Haven't fed worms to chickens yet. Intend to do that starting this spring. Building a large outdoor worm pit so I plan to give them shovelfuls of the wormy compost daily & let them have fun digging through it. Doesn't get much easier than that. Worms don't completely stop breeding in winter. They do slow down though. They simply dig down deeper to avoid freezing.
 
Jay Mullaky
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The pit idea sounds very interesting.

I watched a few videos on YouTube of guys catching large amount off worms using electric probes that cause the worms to come to the surface.

I have one area of land, approx 15 acres and it is packed full.off enormous worms. When fixing up a ditch I couldn't believe the size and quantity.

The videos I have seen have been DIY jobs but If I could buy a divice that would cause the worms to surface I would be able to collect huge amounts.

I am also wondering do people buy/grow caterpillars? After watching the swarms which appeared on my oak trees and kale I am wondering would it be a cheap way to get some 'natural' food for chickens, just pick a handful off caterpillars every now and then and Chuck them.in.to the chickens.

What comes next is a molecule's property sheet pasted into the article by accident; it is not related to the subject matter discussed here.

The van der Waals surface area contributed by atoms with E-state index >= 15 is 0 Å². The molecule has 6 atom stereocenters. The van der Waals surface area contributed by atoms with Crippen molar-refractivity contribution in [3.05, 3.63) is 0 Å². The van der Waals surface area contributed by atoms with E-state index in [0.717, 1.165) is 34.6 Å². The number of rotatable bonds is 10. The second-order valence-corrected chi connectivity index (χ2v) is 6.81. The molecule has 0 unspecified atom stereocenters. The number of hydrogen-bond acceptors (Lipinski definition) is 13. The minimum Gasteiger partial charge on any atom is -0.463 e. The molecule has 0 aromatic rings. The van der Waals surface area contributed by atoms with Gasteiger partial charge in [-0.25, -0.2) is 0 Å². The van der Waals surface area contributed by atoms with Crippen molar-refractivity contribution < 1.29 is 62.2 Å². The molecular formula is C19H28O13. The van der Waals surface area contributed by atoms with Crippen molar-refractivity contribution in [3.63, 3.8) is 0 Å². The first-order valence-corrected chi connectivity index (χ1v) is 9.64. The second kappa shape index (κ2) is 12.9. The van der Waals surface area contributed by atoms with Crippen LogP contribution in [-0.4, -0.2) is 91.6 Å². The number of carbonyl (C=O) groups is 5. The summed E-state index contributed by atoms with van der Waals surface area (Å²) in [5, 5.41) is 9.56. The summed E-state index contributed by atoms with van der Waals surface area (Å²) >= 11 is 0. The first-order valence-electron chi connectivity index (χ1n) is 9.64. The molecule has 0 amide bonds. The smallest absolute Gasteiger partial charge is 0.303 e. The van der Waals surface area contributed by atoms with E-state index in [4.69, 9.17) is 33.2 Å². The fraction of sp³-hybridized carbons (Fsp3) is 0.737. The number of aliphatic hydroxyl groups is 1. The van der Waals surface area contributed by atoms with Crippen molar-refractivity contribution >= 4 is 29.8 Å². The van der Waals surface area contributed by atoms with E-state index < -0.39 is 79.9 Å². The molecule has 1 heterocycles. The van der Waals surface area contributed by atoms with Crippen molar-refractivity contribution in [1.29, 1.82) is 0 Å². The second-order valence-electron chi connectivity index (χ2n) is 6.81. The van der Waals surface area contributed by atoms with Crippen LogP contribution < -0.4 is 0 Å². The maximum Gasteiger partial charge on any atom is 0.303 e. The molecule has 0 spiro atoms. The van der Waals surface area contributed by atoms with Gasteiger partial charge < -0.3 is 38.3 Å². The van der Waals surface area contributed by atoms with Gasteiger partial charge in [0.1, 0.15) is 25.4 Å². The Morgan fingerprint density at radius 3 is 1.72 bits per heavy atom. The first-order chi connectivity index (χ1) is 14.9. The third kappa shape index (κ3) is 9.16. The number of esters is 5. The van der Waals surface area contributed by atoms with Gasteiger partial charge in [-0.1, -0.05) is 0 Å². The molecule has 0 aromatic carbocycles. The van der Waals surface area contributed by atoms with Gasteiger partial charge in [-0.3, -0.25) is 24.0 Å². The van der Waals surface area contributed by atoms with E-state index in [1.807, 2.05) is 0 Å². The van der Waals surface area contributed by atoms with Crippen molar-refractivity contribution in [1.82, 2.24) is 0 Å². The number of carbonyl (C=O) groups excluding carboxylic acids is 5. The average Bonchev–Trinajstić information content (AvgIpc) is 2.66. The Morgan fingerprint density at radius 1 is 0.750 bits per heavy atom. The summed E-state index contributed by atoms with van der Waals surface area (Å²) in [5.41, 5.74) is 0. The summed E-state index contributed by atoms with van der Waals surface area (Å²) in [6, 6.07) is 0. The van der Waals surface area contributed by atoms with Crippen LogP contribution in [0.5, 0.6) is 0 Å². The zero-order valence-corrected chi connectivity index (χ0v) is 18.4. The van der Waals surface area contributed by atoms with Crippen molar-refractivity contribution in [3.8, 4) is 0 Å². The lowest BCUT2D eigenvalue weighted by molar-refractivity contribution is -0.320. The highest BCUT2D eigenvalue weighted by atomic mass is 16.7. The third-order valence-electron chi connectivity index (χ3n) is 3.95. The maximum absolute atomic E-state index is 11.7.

I am hoping I will be able to source a legit version of the DIY electric probe
 
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I have not read all three pages of this thread so here's hoping I'm not repeating.

I keep it simple. I have three 30 gallon garbage cans that i heave the worms into. I have put carboard and paper but the worms love cow plops. I mix the plops in water and make a porridge with a paint mixer.

I invert the can lids and put a hole in the top (bottom) to catch any rain.

That's it. I am gone a month at a time so it's good luck charlie, i hope you survive.
Right now the worms are dealing with some snow and freezing. Yet they live.

I had considered putting ( used) toilet paper in the can but i didn't want to be finding that later. Same with using human waste. Cow plops are fine.

The question is: can i put composting worms in with my root vegetables? I figured that i would build a long raised( bunny proof) bin , fill it with poor arizona soil, compost worms,  and fresh cow plops and let them work their magic. I might toss some buckets of juniper leaf to continue the experiment.

I have also put worms in a hole in the ground to see where they go. They have food and a plywood cover.